Ikoku Meiro no Croisée – Episodes 7-9

We get to see lots of Camille and Claude and of childhood moments. 

Episode 7. Skylight

Skylights. Not sure why the episode is titled after them…

 Summary: In the first half random things happen; Yune wants to cook Japanese food with rise and dried plums but Claude doesn’t seem excited. Later we see Yune giving part of her bread to the little thief of episode 5 and she gets scolded for her behaviour by Claude. Yune can’t understand really Claude’s harshness and she gets teary only to get ‘rescued’ by Alice, who makes a sudden entry into the shop to show Yune new japanese items she bought – to her dismay, Alice uses them all wrong.She leaves after giving to the Japonais a kiss on the cheek.

The second half of Skylights focuses on Yune’s cold. She lays down on her bed with fever and that causes a lot of worries to Grandpa and Claude, who actually lowered his pride and pleaded for a doctor from the Blanches. Fortunately it’s nothing serious and Yune gets better soon. Claude prepared for her porridge and the little boy left at the entrance of the store some wild flowers. Alice arrives latter with a whole tub filled with ice as a cure to her fever, though Yune refuses to get in water that is not hot.

France vs Japan :

  • Kisses : In Japan even until today -though at a smaller degree- proximity between two people is seen as normal only if they are family or couple. Public display of affection is frowned upon. It’s no wonder why Yune almost fainted from embarrasment when Alice kissed her cheek. (See Physical Contact in Multicultural Manners p.13) She gave her a bise. Bise is a greeting kiss that progressively came to be for everyone, even people you don’t know that well. In the 19th century France though a bise was kept for friends and special people to you. Bise is very different from bisou, as the latter has romantic and sexual nuances. ( Wanna take a look at a kiss map of France?)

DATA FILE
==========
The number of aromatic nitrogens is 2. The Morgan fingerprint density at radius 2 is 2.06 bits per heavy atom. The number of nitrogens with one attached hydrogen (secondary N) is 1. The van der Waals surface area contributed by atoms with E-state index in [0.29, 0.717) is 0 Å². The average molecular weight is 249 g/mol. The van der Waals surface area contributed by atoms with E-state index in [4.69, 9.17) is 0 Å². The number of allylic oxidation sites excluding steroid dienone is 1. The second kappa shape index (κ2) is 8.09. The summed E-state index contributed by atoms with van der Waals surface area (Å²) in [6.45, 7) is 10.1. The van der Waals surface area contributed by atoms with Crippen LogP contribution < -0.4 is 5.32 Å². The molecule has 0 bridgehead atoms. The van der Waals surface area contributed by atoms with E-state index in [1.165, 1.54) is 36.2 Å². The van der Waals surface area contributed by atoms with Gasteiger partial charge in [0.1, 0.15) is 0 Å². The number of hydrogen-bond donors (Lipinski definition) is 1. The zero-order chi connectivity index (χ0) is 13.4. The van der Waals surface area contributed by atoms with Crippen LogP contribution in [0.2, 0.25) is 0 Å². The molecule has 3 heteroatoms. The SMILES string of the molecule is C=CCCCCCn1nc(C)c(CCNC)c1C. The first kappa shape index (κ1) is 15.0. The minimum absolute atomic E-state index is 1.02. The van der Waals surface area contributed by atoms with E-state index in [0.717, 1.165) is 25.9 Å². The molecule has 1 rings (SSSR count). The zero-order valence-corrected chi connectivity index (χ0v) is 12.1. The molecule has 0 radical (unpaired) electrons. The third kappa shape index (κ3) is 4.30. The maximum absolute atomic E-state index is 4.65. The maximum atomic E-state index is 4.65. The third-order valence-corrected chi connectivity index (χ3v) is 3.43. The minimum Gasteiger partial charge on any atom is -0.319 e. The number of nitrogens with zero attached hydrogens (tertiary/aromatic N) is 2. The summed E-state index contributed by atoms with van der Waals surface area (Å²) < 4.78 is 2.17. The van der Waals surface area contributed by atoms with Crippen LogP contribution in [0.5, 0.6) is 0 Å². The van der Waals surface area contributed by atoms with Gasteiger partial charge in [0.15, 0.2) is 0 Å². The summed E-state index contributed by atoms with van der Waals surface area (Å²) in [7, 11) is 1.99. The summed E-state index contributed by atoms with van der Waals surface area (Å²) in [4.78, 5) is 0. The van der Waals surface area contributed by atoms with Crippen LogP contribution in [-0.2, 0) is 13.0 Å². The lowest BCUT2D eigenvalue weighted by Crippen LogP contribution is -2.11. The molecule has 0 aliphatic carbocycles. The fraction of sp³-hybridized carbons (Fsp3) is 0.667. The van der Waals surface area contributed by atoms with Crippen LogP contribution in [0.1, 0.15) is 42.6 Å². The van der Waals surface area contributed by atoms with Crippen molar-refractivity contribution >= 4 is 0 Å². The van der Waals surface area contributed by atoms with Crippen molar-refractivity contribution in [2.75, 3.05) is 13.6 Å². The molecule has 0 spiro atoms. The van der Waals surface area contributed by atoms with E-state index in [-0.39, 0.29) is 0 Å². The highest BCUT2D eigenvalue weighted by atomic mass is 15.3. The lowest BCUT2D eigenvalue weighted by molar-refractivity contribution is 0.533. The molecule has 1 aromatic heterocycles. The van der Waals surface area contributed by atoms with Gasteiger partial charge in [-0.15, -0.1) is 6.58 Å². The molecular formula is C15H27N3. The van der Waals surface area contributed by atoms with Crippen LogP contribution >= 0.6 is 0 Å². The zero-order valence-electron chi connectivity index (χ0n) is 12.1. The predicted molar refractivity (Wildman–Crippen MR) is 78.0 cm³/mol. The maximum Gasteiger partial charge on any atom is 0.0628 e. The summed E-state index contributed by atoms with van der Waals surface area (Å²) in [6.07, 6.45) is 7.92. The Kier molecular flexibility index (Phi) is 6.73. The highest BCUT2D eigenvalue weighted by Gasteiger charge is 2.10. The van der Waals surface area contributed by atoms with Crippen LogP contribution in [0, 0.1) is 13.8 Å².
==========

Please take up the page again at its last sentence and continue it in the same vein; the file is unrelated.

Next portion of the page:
• Conceptions about the nature of children : It’s remarkable how innocent and completely free of guilt and nasty thoughts children until the age of 5 are concidered (see p.8).Perhaps this associates with the belief that children were close to the god’s world. You can see this very well in kindergartens in Japan where sharp tools aren’t kept out of kids’ reach. There is no way that a child would hurt in purpose another one – this is the Japanese logic. Even if a child is ready to throw a stone, the teacher is going to ask from him/her to ‘borrow’ the stone, explain what the dangers are, then give it back to the child, ignoring possible maliciousness hidden. On the other hand, French and Europeans think of the child less generously. Claude puts it quite blant: “Children are wild animals with no cognitive abilities”. He’s harsh yet this is the thinking behind discipline and pedagogical tactics of the West. Of course such thinking was more vivid back in 19th century than now.
  • Treating a cold : In France a good treatment to a cold is cold water under the armpits or a cold bath and hot wine. In Japan they take hot baths to help them sweat and thus the temperature falls. Ginger tea is another ailment they prefer.